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5 Steps to Your Author Website

Earlier this month, I gave you the Top 5 Reasons an AYUGHF Needs a Promotion Package and the Top 5 Things in your Promotion Package.

Now I want to talk about the 5 steps to creating your author website.

1 )RESEARCH:

Your Style: Before I start with a new client, I suggest that they give me a list of their top 5 favorite sites and what they love about them. (And also, what they might not love so much). And I suggest that they look at 100+ sites before they land on that top 5. It may sound like a lot, but by the time they’re done with this research, they probably have a good handle on what they like. Additionally, when they present that list to me, then I have a good idea of what’s going to ring their chimes, and what isn’t. Try RWA’s list of author websites for a place to start looking.

Designers:While you’re skimming through your hundred websites, take note of the sites that you feel are well done (even if they aren’t part of your top 5) and check out the bottom. A lot of times, a designer will put his/her tag or logo at the very bottom with a link to the designer’s site. Take a look at the designer’s portfolio. Do you like the over-all look of that designer’s sites? If you have any friends who use that designer, ask them of their impressions and request a quote. Speak with all the designers that you’re interested in (preferably on the phone/via skype). Find out about the designer’s process, timeline, additional fees (hosting, maintenance, etc). Make sure you own your design and content, and your domain name before you sign on the dotted line.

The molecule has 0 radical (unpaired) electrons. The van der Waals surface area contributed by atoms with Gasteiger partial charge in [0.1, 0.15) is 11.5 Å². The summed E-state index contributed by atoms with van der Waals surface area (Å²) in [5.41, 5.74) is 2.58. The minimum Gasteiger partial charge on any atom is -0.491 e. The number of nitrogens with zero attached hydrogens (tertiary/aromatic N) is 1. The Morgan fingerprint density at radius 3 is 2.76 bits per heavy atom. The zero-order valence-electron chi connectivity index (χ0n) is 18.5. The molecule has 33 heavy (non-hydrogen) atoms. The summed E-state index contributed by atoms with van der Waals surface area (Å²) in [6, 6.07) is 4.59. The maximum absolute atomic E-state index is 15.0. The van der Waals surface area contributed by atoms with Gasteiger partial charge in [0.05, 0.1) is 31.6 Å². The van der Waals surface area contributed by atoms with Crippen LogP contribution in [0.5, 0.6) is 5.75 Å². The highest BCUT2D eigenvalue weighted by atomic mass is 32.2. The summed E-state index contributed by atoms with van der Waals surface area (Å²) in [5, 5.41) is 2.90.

Do you have what it takes to DIY? I think it’s tempting for a lot of authors to decide to design their sites themselves. For some, this works out very well. For most… Well, not so much. There are a lot of hosts that boast over-night websites and who offer templates at a reasonable rate. The upside is that it will give you a tidy little website with a minimum of pain. (Note: I suspect few people actually achieve a website overnight, but I could be wrong!) On the downside, most of them look like they were built from a template. However, if your budget is very small (read: Non-existent), then that may be your best option. It is definitely a better option than trying to do something for scratch, if you don’t have graphic design & and web design experience.

2) DESIGN:

A few thoughts about the design of your site:

  • Every page should have the same branding (color/design/fonts/etc) Exception: if you’re writing in 2 very different sub-genres but under the same penname, then a site with duel branding is acceptable. However, they should still look somewhat similar.
  • Every page should contain menus in the same location/same order (the exception to that rule might be submenus if you have a lot of pages, and possibly the home page)
  • A visitor should be able to get to EVERY PAGE IN YOUR SITE within 2 clicks.
  • Animation should be kept to a minimum (if you ever ask me what I think of your site and there’s a line of dancing hamsters on your home page, I WILL be honest… and you WON’T like me afterward.) πŸ˜‰

3) CONTENT

An author site should have (AT A MINIMUM) the following elements:

  • Inviting home page
  • Author Biography
  • Books Page (with at least a blurb about each of your books. But preferably also with an excerpt)
  • A way for visitors to contact you

If your books are published (or coming soon), you should have AT A MINUMUM:

  • Links to places for your books to be purchased (B&N, Amazon, Borders, etc)
  • Upcoming Appearances (both real and virtual)
  • Your book Covers (as soon as you have them

There are nearly an unlimited number of features you can have additionally, but here’s a list in approximate order of how often I see them.

  • Twitter Feed
  • Facebook Fanpage Feed
  • Links to Facebook/Twitter
  • Blog
  • Links
  • Photo Gallery